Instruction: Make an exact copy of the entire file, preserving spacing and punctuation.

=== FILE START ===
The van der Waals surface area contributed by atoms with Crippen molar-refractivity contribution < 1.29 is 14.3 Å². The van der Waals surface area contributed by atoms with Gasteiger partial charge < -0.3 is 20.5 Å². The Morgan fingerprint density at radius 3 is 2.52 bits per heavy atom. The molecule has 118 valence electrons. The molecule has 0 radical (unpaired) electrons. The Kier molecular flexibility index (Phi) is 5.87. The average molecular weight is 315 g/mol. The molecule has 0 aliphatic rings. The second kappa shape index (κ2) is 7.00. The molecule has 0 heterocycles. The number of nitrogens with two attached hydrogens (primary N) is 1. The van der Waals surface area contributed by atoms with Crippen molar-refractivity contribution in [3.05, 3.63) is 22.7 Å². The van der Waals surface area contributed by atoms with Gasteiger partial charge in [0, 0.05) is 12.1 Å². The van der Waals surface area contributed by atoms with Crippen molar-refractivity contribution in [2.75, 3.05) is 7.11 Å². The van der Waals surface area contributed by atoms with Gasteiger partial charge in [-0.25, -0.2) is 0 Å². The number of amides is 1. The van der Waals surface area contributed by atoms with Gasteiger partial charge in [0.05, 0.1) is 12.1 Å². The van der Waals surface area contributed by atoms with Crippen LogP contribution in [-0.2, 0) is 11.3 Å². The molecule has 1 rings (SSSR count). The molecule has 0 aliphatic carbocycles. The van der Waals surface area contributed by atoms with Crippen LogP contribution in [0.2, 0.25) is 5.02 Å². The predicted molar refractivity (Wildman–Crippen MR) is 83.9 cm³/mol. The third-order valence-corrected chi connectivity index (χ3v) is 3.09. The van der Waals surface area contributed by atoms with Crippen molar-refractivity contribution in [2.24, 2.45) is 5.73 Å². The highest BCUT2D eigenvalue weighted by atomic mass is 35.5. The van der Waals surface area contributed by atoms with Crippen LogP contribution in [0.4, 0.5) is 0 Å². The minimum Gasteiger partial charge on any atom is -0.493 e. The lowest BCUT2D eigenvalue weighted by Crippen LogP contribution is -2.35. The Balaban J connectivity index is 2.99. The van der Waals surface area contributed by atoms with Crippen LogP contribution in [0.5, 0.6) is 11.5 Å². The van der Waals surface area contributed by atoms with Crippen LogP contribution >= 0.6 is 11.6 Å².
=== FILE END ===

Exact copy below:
The van der Waals surface area contributed by atoms with Crippen molar-refractivity contribution < 1.29 is 14.3 Å². The van der Waals surface area contributed by atoms with Gasteiger partial charge < -0.3 is 20.5 Å². The Morgan fingerprint density at radius 3 is 2.52 bits per heavy atom. The molecule has 118 valence electrons. The molecule has 0 radical (unpaired) electrons. The Kier molecular flexibility index (Phi) is 5.87. The average molecular weight is 315 g/mol. The molecule has 0 aliphatic rings. The second kappa shape index (κ2) is 7.00. The molecule has 0 heterocycles. The number of nitrogens with two attached hydrogens (primary N) is 1. The van der Waals surface area contributed by atoms with Crippen molar-refractivity contribution in [3.05, 3.63) is 22.7 Å². The van der Waals surface area contributed by atoms with Gasteiger partial charge in [0, 0.05) is 12.1 Å². The van der Waals surface area contributed by atoms with Crippen molar-refractivity contribution in [2.75, 3.05) is 7.11 Å². The van der Waals surface area contributed by atoms with Gasteiger partial charge in [-0.25, -0.2) is 0 Å². The number of amides is 1. The van der Waals surface area contributed by atoms with Gasteiger partial charge in [0.05, 0.1) is 12.1 Å². The van der Waals surface area contributed by atoms with Crippen LogP contribution in [-0.2, 0) is 11.3 Å². The molecule has 1 rings (SSSR count). The molecule has 0 aliphatic carbocycles. The van der Waals surface area contributed by atoms with Crippen LogP contribution in [0.2, 0.25) is 5.02 Å². The predicted molar refractivity (Wildman–Crippen MR) is 83.9 cm³/mol. The third-order valence-corrected chi connectivity index (χ3v) is 3.09. The van der Waals surface area contributed by atoms with Crippen molar-refractivity contribution in [2.24, 2.45) is 5.73 Å². The highest BCUT2D eigenvalue weighted by atomic mass is 35.5. The van der Waals surface area contributed by atoms with Crippen LogP contribution in [0.4, 0.5) is 0 Å². The minimum Gasteiger partial charge on any atom is -0.493 e. The lowest BCUT2D eigenvalue weighted by Crippen LogP contribution is -2.35. The Balaban J connectivity index is 2.99. The van der Waals surface area contributed by atoms with Crippen LogP contribution in [0.5, 0.6) is 11.5 Å². The van der Waals surface area contributed by atoms with Crippen LogP contribution >= 0.6 is 11.6 Å².